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Pennsylvania Ready By 21™. Who is PPC? n Pennsylvania Partnerships for Children – Advocacy organization – Independent, non-profit – Prevention-focused,

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Presentation on theme: "Pennsylvania Ready By 21™. Who is PPC? n Pennsylvania Partnerships for Children – Advocacy organization – Independent, non-profit – Prevention-focused,"— Presentation transcript:

1 Pennsylvania Ready By 21™

2 Who is PPC? n Pennsylvania Partnerships for Children – Advocacy organization – Independent, non-profit – Prevention-focused, research-based n Pennsylvania Partnerships for Children is a strong, effective and trusted voice for improving the health, education and well- being of the Commonwealth’s children.

3 Pennsylvania Youth Demographics n One in 7 Pennsylvanians (1,688,643) is a young person (age 12-21) – 1 in 3 lives in poverty – More than 12,000 are in foster care – More than 40,000 are in juvenile justice – More than 26,000 teens are mothers – 1 in 50 has limited English proficiency – 14% have a disability

4 Allegheny County Youth Demographics n One in 7 Allegheny County residents (166,000) is a young person (age 12-21) n 1 in 3 lives in low-income family n More than 1,300 are in foster care (Sept. 2005) n More than 4,100 juvenile justice dispositions n More than 1,000 births in 2004 in Allegheny County were to teen mothers (7.6%) n Approximately 15% of all students in Allegheny County have a disability

5 Pennsylvania Ready By 21™ Ready By 21™ is committed to youth-centered public policies and programs designed to ensure that all Pennsylvanians aged 12-21 have equitable access to high quality education and support services that meet their needs and builds on their aspirations; that prepares them to earn a family- sustaining wage, be active citizens, lifelong learners, and enjoy healthy physical, social and emotional health.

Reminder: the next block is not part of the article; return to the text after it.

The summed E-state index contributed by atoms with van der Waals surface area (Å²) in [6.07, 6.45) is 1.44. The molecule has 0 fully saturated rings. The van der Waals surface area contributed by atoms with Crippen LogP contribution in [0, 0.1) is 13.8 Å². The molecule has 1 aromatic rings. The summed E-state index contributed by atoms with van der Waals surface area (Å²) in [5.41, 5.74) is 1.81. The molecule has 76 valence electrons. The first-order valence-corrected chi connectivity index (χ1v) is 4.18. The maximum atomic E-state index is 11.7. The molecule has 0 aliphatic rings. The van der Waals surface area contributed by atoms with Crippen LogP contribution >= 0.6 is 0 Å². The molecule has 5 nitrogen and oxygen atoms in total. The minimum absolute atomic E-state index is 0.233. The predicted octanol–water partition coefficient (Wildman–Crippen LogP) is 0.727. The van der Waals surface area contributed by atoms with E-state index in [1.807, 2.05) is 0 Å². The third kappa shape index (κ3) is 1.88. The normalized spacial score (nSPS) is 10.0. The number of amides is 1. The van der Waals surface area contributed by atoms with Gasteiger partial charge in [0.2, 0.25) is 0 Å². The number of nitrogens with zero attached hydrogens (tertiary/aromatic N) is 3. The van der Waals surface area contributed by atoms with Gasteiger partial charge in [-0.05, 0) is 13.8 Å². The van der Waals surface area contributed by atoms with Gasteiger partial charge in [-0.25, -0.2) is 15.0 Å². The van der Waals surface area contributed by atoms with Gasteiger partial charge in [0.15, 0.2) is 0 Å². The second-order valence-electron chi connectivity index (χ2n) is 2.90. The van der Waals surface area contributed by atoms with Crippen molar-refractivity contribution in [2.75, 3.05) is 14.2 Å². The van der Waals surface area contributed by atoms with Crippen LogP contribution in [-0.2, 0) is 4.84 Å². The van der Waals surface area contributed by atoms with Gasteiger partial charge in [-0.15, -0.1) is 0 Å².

6 Ready By 21™ n Research and analysis n Mobilization – Bring stakeholders together – Ready By 21™ Coalition – Discussions with public and private organizations, policymakers n Structured the work into four policy areas -- – Secondary academic success – Positive use of out-of-school time – Career preparation and workforce development – Comprehensive services with linkages to appropriate health and human services

7 Alignment with other initiatives n Governor’s Commission on College and Career Readiness n PDE's High School Reform Initiative (Project 720) and Dual Enrollment

8 Adolescents to Adulthood n An education that prepares them for the rigors of college or a competitive labor market with skills that enable them to earn a family-sustaining wage one day n Avoidance of risky behaviors such as illegal drug use in order to become healthy, well-adjusted adults

9 Adolescents to Adulthood n Strong interpersonal relationships with friends and family who support their growth and achievements n Strong connections to the community that forge a sense of belonging

10 The High School Diploma n 2 out of 5 urban 9 th graders fail to graduate from high school in the same district four years later – 1 in 6 rural 9 th graders – 1 in 8 suburban

11 Graduation Gap n 14.7 % of ninth graders in Allegheny County failed to graduate from high school in the same district four years later (2004/05) – 17.8% in Butler County – 17.2% in Washington County – 14% in Westmoreland County

12 Why is this important? n High school graduates earn three times more than those who did not graduate n College graduates earn six times more n Dropouts have higher rates of teen pregnancy, substance abuse and crime n 80% of those incarcerated are dropouts

13 Why Education Matters n Lifetime earnings are linked to education level. Earnings estimates show the median PA income by educational attainment to be: (Source: Pennsylvania Workforce Development, 2004 CPS)

14 Preparation for college or work is the same n Young people who are preparing for college or work require a similar foundation. – Same skills – Solid academic skills – especially math and language arts skills – Appropriate soft skills

15 Readiness Rate of Grads n Current “Readiness Rate of our high school graduates is distressing -- – Statewide, more than 48% of 11 th graders are not proficient in math – Nearly 35% are not proficient in reading n In Allegheny County: – Nearly 41% not proficient in math – More than 29% not proficient in English n Students that do poorly on the PSSA may not be college-ready n High remediation rates for both 2- and 4-year colleges